This 3-part blog series focuses on the Lord’s instruction in Leviticus 23:15 to count the seven weeks (49 days) that occur before the Day of Pentecost (the 50th day) also called the Festival of Weeks and Shavuot in Hebrew. For the Israelites, the count was about the harvest, thus the word “omer” which was a unit of measure used to count and track grain harvests. Yeshua taught us the spiritual meaning of “harvest” as those ready to receive the good news of the Messiah (Matt 9:37). That’s what the third phase of counting the omer is about.
The first two phases prepare us for what’s about to happen on the 50th day and beyond. (more…)
In Leviticus 23:15 God instructs us to count the seven weeks (49 days) that occur before the Day of Pentecost (the 50th day) also called the Festival of Weeks and Shavuot in Hebrew. But counting days with no explanation? Why would this be important to God and to us?
For the Israelites, it pertained mainly to their harvest cycle and offerings to be presented. For us living after the time of Yeshua, and the giving of the Holy Spirit to the disciples, we can see the spiritual implications of this count. We know that on the 50th day after Yeshua’s resurrection, something unimaginably wonderful happened: The pouring out of the Holy Spirit not only on the disciples, but on all those who come to faith in Yeshua as the Messiah! The implications of that day reverberate even stronger in these last of the last days. The 50th day is one I want to be prepared for every year. (more…)
Counting the Omer – most are familiar with the culmination of the count, which is Pentecost, also called the Festival of Weeks. “Weeks” is taken from the Hebrew word “shavuot” and refers to the seven weeks that precede Pentecost. Leviticus 23:15 tells us to count the weeks between the Feast of First Fruits and Pentecost:
“From the day after the Sabbath, the day you brought the sheaf of the wave offering, count off seven full weeks.”
It’s called “Counting the Omer” because the omer was the unit of measure used in this counting process of tracking the grain harvest.
In 2014, the Feast of First Fruits occurs on Sunday, April 20th. Pentecost occurs on June 8, seven weeks or 50 days later – thus the name Pentecost.
For the past few years, I’ve kept count of the 50 days, although not understanding why. I was like a child – obeying my Father because he’s my Father. As with all the Feasts, God has been faithful to teach me little by little each year in accordance with my desire for His revelation. Last year brought insights about the count that I had never seen or heard of in my research. (more…)
Upheaval sweeping through country after country, global financial instability, impending and seemingly unavoidable wars, an increase in natural disasters and manmade dangers – the headlines bombard us. The low level hum of a looming turmoil grows louder. Thank goodness for The Feast of Tabernacles!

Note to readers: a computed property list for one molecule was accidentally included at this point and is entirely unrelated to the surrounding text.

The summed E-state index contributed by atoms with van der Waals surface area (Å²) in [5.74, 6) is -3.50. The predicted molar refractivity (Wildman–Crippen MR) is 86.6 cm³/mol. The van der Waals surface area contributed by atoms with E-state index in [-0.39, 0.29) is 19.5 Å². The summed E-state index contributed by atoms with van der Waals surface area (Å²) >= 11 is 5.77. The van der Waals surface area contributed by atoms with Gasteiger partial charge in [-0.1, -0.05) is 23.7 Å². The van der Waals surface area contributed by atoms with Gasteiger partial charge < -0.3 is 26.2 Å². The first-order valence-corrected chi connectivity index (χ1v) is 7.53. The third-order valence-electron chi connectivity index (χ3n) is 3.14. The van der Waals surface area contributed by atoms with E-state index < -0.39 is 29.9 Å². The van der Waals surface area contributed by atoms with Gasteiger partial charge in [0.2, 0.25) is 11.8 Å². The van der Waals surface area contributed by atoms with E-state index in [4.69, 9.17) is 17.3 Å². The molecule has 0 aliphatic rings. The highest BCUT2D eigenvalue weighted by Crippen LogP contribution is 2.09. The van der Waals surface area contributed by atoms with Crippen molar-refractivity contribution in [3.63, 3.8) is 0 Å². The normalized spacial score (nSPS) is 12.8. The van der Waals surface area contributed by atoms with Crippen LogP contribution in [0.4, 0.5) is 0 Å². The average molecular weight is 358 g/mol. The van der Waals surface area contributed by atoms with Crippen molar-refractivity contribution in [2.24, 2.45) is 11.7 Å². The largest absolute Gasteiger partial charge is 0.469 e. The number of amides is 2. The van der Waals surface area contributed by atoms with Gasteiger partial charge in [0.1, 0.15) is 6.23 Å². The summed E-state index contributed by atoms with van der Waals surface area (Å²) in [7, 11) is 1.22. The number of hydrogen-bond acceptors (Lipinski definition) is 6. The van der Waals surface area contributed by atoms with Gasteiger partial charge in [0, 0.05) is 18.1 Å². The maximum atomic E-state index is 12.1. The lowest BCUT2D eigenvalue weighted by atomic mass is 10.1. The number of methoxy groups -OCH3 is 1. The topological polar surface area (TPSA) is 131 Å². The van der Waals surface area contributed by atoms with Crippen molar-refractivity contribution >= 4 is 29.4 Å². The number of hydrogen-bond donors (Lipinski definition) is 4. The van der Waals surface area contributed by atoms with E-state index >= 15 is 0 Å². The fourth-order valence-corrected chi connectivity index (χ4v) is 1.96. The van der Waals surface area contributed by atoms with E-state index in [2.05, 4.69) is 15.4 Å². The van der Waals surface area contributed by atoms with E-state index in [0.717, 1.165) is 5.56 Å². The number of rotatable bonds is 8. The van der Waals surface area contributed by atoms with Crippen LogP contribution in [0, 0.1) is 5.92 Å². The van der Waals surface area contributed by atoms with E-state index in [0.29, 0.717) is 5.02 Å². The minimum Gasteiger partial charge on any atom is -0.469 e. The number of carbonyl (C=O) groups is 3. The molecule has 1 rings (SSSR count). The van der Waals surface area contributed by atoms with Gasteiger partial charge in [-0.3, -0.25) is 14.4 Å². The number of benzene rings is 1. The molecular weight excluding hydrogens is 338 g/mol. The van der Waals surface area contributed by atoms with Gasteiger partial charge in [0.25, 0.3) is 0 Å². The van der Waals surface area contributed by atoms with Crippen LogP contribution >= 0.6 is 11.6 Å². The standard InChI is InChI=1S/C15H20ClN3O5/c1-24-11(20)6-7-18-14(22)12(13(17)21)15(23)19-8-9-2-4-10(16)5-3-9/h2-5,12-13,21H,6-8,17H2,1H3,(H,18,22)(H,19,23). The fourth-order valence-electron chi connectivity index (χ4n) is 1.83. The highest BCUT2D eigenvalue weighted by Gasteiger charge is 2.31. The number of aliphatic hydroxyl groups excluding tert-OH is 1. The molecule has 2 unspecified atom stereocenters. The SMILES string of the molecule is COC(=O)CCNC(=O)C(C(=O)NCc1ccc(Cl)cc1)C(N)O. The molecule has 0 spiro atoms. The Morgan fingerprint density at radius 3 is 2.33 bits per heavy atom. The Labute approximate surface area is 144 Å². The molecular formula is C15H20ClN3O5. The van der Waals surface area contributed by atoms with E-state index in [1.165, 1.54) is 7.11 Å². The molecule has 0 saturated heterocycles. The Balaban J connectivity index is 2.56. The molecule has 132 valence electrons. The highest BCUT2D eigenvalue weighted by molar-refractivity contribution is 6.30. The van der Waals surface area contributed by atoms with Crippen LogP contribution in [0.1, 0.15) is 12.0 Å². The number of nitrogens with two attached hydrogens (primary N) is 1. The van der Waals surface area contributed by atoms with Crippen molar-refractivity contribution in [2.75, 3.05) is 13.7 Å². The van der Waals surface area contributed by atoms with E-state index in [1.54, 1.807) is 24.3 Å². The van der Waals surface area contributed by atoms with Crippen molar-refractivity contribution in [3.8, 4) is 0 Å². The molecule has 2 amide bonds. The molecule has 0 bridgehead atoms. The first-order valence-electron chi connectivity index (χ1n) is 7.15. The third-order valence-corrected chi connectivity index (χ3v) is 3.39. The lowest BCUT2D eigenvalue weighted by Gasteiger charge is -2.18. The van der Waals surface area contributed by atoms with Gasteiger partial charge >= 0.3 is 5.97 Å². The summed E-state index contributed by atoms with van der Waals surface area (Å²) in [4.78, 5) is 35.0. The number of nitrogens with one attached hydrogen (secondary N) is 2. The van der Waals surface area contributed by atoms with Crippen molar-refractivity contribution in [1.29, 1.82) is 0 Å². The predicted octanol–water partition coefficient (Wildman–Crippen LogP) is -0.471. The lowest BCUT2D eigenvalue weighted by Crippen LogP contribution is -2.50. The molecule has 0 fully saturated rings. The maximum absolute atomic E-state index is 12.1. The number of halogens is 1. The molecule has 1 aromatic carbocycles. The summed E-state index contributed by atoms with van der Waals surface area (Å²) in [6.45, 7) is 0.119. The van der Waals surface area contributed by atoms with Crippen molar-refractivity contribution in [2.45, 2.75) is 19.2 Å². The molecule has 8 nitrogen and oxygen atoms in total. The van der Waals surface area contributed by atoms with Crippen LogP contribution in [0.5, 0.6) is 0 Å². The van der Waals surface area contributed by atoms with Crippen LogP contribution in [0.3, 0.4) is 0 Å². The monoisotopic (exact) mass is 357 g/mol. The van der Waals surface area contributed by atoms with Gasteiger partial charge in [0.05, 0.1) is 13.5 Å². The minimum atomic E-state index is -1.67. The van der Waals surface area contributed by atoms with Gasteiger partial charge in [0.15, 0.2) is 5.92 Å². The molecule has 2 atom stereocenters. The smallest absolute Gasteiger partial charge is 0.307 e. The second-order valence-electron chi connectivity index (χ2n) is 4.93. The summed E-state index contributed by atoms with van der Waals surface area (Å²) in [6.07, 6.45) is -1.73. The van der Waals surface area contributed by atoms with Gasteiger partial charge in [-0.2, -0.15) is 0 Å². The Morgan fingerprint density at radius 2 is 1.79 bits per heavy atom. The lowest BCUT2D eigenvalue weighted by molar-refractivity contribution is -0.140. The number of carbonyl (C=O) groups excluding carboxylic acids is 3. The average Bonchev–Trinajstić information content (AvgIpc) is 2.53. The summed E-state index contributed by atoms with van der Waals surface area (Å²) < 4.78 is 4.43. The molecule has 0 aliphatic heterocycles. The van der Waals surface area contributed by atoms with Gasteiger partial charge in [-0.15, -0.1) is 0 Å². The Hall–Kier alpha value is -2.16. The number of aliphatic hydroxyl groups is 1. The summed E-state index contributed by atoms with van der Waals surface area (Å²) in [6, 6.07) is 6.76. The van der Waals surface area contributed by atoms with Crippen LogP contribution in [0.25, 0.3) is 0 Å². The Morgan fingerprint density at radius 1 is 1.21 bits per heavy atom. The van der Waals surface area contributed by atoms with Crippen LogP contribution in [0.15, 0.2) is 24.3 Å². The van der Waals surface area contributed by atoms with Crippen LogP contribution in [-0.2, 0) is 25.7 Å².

The Feast of Tabernacles, called Sukkot in Hebrew, is the seventh and last Feast in God’s holy days. This year it takes place from sundown October 9 through sundown October 16, 2014. It looks back to God’s unlimited provision for the Israelites as they sojourned 40 years in the wilderness. During the seven days of Sukkot, we spend time in our flimsy, homemade shelters to remind us of our complete dependence on God. Sukkot also looks forward to the Millennial Age where we will “tabernacle” with Yeshua eternally.
But there’s an often overlooked aspect to this Feast. (more…)
“…and forgive us our debts as we forgive those who trespass against us.” (Matt. 6:12)
…”Forgive, and you will be forgiven.” (Luke 6:37)
Forgiveness: Relinquishing our desire to punish another for their offenses. (Dr. Jerry Cook)
Easy to understand, hard to apply. But Yom Kippur is all about forgiveness – God’s forgiveness of man, and man’s forgiveness of others. Yom Kippur (translated the Day of Atonements) begins at sunset on October 4, 2014 and is the sixth in the seven Biblical Feasts. It commemorates God’s annual forgiveness of the Israelites as a nation and God’s forgiveness of all through Yeshua’s death. Likewise, it’s a time when we are to forgive others. (more…)
This year the Feast of Trumpets (also called Rosh Hashanah) begins on the evening of September 25, 2014. We put aside our work and gather with other believers, share a meal, blow our shofar, present an offering and worship just as the Lord commanded us in Leviticus 23.
But Leviticus 23:24 also tells us this is to be “a day of complete rest for remembering.” Remembering what, it doesn’t say. In fact none of the references to the Feast of Trumpets tell us what we’re remembering.
To get some perspective, let’s go back in time about 3,500 years when the observance of this day was first commanded. (more…)
The Day of Pentecost – we remember the supernatural flames appearing in the room where Yeshua’s followers were gathered. Inside the room, there was the sound of a “mighty rushing wind” and the speaking of other languages they’d never learned. It’s the pouring out of God’s very spirit into mere humans (Acts 2). That’s plenty to celebrate and remember right there. But what’s the purpose in our noting it every year? (more…)
Passover and Easter usually occur close together on the calendar, and presumably both commemorate the same event. Are they the same or what’s the difference? I assumed Passover was Jewish and Easter was Christian. But what I found surprised me. (more…)
There are seven Feasts or Holy Days commanded in the Bible – four in the Spring, and three in the Fall. It’s true, Jews had been observing these Feasts for 1,400 years before Yeshua’s birth. But what if God set those dates as days He intends to fulfill specific prophecies in Yeshua’s lifetime and His second coming? Wouldn’t you want to know which dates those were? Let’s recount what happened on the Spring Feast dates during Yeshua’s lifetime. (more…)